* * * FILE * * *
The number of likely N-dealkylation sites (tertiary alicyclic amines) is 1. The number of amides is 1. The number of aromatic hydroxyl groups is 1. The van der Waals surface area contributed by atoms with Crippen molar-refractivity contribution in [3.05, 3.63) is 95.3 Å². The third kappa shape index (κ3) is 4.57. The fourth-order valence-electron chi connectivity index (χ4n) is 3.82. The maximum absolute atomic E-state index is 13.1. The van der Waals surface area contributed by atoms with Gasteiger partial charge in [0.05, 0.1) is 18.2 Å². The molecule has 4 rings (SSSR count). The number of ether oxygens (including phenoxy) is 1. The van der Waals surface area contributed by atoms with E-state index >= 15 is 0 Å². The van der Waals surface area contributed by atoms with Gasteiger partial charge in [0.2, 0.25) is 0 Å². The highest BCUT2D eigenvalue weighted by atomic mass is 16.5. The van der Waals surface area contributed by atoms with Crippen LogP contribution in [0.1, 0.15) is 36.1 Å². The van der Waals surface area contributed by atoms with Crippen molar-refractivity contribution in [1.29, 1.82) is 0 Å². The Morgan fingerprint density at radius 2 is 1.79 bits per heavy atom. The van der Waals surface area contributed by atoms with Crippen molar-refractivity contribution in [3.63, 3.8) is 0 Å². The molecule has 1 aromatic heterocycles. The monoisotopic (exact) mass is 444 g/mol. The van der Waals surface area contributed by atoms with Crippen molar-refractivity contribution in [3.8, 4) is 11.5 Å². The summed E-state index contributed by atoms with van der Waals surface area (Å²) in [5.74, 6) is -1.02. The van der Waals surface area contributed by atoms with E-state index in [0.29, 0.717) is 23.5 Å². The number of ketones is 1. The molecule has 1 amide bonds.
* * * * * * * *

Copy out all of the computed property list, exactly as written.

The number of likely N-dealkylation sites (tertiary alicyclic amines) is 1. The number of amides is 1. The number of aromatic hydroxyl groups is 1. The van der Waals surface area contributed by atoms with Crippen molar-refractivity contribution in [3.05, 3.63) is 95.3 Å². The third kappa shape index (κ3) is 4.57. The fourth-order valence-electron chi connectivity index (χ4n) is 3.82. The maximum absolute atomic E-state index is 13.1. The van der Waals surface area contributed by atoms with Gasteiger partial charge in [0.05, 0.1) is 18.2 Å². The molecule has 4 rings (SSSR count). The number of ether oxygens (including phenoxy) is 1. The van der Waals surface area contributed by atoms with E-state index >= 15 is 0 Å². The van der Waals surface area contributed by atoms with Gasteiger partial charge in [0.2, 0.25) is 0 Å². The highest BCUT2D eigenvalue weighted by atomic mass is 16.5. The van der Waals surface area contributed by atoms with Crippen LogP contribution in [0.1, 0.15) is 36.1 Å². The van der Waals surface area contributed by atoms with Crippen molar-refractivity contribution in [1.29, 1.82) is 0 Å². The Morgan fingerprint density at radius 2 is 1.79 bits per heavy atom. The van der Waals surface area contributed by atoms with Crippen molar-refractivity contribution in [3.63, 3.8) is 0 Å². The molecule has 1 aromatic heterocycles. The monoisotopic (exact) mass is 444 g/mol. The van der Waals surface area contributed by atoms with Crippen molar-refractivity contribution in [3.8, 4) is 11.5 Å². The summed E-state index contributed by atoms with van der Waals surface area (Å²) in [5.74, 6) is -1.02. The van der Waals surface area contributed by atoms with E-state index in [0.29, 0.717) is 23.5 Å². The number of ketones is 1. The molecule has 1 amide bonds.